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Sikh Architecture, is a style of architecture that is characterized with values of progressiveness, exquisite intricacy, austere beauty and logical flowing lines. Due to its progressive style, it is constantly evolving into many newly developing branches with new contemporary styles. Although Sikh architecture was initially developed within Sikhism its style is used in many non-religious building due its beauty. 300 years ago, Sikh architecture was distinguished for its many curves and straight lines; Shri Keshgarh Sahib and the Sri Harmandir Sahib (Golden Temple) are prime examples.
Further examples of Sikh architecture can be found in India, Pakistan, Afghanistan, Bangladesh, Saudi Arabia, Iraq and Turkey- these examples are mostly memorials of the places the Sikh gurus visited. Modern examples can be found worldwide; in the Americas, Oceania Europe and Asia.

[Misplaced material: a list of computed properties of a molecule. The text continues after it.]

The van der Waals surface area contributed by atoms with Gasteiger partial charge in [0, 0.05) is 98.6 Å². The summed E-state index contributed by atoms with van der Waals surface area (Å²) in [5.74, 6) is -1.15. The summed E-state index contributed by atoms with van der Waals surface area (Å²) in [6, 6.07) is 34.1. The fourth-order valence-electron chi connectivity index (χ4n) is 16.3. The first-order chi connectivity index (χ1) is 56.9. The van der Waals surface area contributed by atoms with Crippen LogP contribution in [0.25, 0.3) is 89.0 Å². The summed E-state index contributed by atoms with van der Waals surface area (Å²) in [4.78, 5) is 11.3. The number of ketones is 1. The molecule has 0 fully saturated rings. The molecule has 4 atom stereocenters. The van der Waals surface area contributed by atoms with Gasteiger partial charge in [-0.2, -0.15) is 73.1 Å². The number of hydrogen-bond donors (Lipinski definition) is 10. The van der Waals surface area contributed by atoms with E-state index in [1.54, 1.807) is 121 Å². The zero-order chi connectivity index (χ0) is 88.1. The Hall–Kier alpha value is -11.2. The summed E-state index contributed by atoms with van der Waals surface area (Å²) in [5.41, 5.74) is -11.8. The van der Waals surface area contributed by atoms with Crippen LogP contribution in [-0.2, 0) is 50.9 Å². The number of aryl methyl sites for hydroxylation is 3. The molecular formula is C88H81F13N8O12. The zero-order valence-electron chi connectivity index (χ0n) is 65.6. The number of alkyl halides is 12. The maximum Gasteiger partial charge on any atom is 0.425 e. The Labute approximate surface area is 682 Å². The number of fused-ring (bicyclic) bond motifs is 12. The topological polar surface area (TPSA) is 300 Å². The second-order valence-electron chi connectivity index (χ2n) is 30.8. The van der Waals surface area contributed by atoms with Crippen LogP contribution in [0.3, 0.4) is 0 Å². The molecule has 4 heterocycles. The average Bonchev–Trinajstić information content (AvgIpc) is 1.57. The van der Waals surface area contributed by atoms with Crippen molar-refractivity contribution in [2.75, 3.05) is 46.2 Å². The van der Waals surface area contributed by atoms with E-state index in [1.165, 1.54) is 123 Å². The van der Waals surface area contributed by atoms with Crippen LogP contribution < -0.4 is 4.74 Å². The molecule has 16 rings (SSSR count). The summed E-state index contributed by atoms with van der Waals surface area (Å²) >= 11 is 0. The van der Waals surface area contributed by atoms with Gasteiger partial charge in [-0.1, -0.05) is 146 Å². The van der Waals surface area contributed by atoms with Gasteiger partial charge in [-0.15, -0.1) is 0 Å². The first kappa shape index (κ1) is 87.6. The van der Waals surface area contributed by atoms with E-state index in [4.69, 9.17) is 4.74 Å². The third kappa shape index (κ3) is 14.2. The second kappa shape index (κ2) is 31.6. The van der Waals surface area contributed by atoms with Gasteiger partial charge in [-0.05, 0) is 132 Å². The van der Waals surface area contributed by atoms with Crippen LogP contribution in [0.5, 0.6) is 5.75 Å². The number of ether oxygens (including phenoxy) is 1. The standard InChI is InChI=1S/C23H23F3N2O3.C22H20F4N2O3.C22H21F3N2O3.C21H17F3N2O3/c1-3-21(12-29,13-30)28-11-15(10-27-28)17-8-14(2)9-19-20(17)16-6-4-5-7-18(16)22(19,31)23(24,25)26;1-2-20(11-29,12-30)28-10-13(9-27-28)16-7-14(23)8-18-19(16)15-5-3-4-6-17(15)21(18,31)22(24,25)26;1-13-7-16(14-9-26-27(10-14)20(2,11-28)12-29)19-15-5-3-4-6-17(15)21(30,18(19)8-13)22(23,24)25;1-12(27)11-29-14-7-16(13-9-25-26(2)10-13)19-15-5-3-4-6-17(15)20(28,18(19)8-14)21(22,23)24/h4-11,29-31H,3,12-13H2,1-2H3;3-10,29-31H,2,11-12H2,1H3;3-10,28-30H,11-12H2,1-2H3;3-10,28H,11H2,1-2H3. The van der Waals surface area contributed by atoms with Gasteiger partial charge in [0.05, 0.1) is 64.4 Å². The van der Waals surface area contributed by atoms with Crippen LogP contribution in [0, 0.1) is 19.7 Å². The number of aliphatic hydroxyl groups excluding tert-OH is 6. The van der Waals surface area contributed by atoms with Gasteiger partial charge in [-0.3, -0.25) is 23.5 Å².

Types of buildings
- Arshi, Pardeep Singh, Sikh Architecture in the Punjab, Intellectual Pub. House, 1986.
- Brown, Percy, Indian Architecture (Islamic Period), Fifth Edition, 1965, Bombay.
- Brown, Percy, Indian Architecture (Hindu and Buddhist Period), Fifth Edition, 1965, Bombay.
- Singh, Mehar, Sikh Shrines In India, Publications Division, Government of India, 1974, New Delhi.
- Singh, Darshan, The Sikh art and architecture, Dept. of Guru Nanak Sikh Studies, Panjab University, 1987.
- Marg, Volume XXX, Number 3, June 1977, Bombay.
- Rajwant Singh Chilana (2005). International Bibliography of Sikh Studies. Springer Netherlands. ISBN 978-1-4020-3043-7.
- Kerry Brown, ed. (1999). Sikh Art and Literature. Routledge. ISBN 978-0-415-20289-3.
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